January 3, 2014

Bob Lutz: Reid gives Chiefs reason for confidence

The Chiefs won’t have the best quarterback on the field Saturday in Indianapolis when they meet the Colts in an AFC wild-card game.

The Chiefs won’t have the best quarterback on the field Saturday in Indianapolis when they meet the Colts in an AFC wild-card game.

Kansas City is an underdog and lost to the Colts, 23-7, at Arrowhead Stadium two weeks ago.

The Chiefs have been banged up and after a 9-0 start lost five of their final seven. What had been a soft schedule, the skeptics say, turned hard and Kansas City wilted.

KC will encounter a hostile crowd and a rising star in quarterback Andrew Luck. The Colts’ defense has given up only 20 points in the last three games and stymied the Chiefs after an early Jamaal Charles touchdown.

There are so many things that pointed to an Indianapolis victory.

And then there is Andy Reid.

The Chiefs have him. The Colts do not.

Reid has given Kansas City a credibility it has lacked for years. Since Dick Vermeil retired, really.

The Chiefs gave the coaching job to Herm Edwards after Vermeil left, then embarked on a 15-33 journey over three seasons.

Todd Haley came aboard in 2009 and lacked the coaching maturity to be successful. He was at odds with his team and was axed with three games to play in 2011. He finished his Chiefs run at 19-26.

Then there was Romeo Crennel. Everybody loves Romeo and he engineered that gargantuan 19-14 upset of the 13-0 Green Bay Packers late in the 2011 season. On that day, Crennel assured that he would be back in 2012, probably against the better judgment of the folks who made that decision. And sure enough, the Chiefs were awful last season, finishing 2-14.

After trying to cut corners for eight years, the Chiefs finally got serious about finding a coach. And they found Reid, who had worn out his welcome in Philadelphia after a 4-12 season in 2012. He needed a change, the Eagles needed a change, the Chiefs needed a change.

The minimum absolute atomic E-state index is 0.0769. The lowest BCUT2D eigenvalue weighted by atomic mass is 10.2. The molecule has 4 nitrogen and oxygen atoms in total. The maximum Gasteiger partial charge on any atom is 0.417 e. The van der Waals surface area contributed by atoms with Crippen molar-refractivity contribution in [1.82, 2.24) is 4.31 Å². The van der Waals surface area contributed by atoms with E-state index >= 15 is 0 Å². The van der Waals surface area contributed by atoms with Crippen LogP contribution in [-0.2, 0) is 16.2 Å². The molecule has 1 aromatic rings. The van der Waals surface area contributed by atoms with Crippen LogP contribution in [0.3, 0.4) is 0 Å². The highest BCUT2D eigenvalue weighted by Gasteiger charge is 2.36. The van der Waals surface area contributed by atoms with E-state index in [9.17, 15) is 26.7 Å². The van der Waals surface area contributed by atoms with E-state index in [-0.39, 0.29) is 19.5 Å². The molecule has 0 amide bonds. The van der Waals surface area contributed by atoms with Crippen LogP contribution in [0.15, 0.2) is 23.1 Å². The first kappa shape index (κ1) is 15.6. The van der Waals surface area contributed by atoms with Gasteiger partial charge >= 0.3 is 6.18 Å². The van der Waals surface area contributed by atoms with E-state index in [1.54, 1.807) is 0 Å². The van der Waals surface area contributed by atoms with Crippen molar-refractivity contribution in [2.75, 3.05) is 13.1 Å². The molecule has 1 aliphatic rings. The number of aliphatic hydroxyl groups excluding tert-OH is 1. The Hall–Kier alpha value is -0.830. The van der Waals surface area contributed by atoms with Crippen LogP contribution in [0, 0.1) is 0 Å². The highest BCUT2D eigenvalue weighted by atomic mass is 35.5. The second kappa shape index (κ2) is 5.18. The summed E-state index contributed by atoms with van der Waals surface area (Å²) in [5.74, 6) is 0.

And Kansas City finally has a coach with a pedigree.

Reid has been in these spots before. Many times. In 14 seasons with the Eagles, he coached in 19 playoff games. His team won 10 of those and Philly played in Super Bowl XXXIX after the 2004 season, losing to the New England Patriots.

Edwards, Haley and Crennel could have coached a million years and not gotten Kansas City to a Super Bowl. But with Reid in charge, things that didn’t used to seem possible for the Chiefs seem possible.

Even a win Saturday in Indianapolis.

Reid caught some flak last week for resting his starters. But it turned out great. The Chiefs nearly knocked off San Diego with mostly second-stringers and those starters got a bye week that normally doesn’t exist for a wild-card team.

The Chiefs will look more like themselves with Justin Houston and, most likely, Tamba Hali back in the defensive mix after battling late-season injuries. Houston, especially, gives Kansas City a meaner disposition.

And, of course, Kansas City has the indomitable Charles in the offensive backfield. Charles would make a lot of coaches look good, yet the Chiefs were not even able to win much with Charles. Until now.

They’re 11-5. That’s nine games better than 2012. Strong schedule, weak schedule, whatever. It’s a noteworthy improvement and Reid deserves much of the credit.

It’s obvious watching him coach that Kansas City has been Reid’s saving grace. He’s rejuvenated and determined.

Reid had nine winning seasons in Philadelphia and won 37 more games than he lost. From 2000 through 2008, the Eagles were in 17 playoff games.

Indianapolis coach Chuck Pagano is officially 22-10 with the Colts, although he missed 12 games last season while being treated for leukemia as Bruce Arians took over.

Pagano, though, hasn’t been where Reid has been. If the Chiefs were depending on someone like Herm Edwards, Todd Haley or Romeo Crennel, there probably wouldn’t be much hope.

Finally, though, Kansas City got serious about trying to win. Reid is the kind of coach who legitimately can chase down a Super Bowl. He doesn’t have a championship yet, but it’s not crazy to think he can get one with the Chiefs.

And that’s the biggest difference in this Kansas City team and those of the past seven years. Reid has stature. He has a resume. He has had success.

So Kansas City will take the field at Lucas Oil Stadium with a coach who has been there before. The Chiefs have a proven leader who can be trusted by fans, front office and, most of all, players.

Will KC win? That’s a far fetch given that Indianapolis is at home, beat the Chiefs convincingly two weeks ago and has one of the NFL’s best quarterbacks, Andrew Luck. But the experienced Reid gives Kansas City a legitimate chance. He was hired for games like this.

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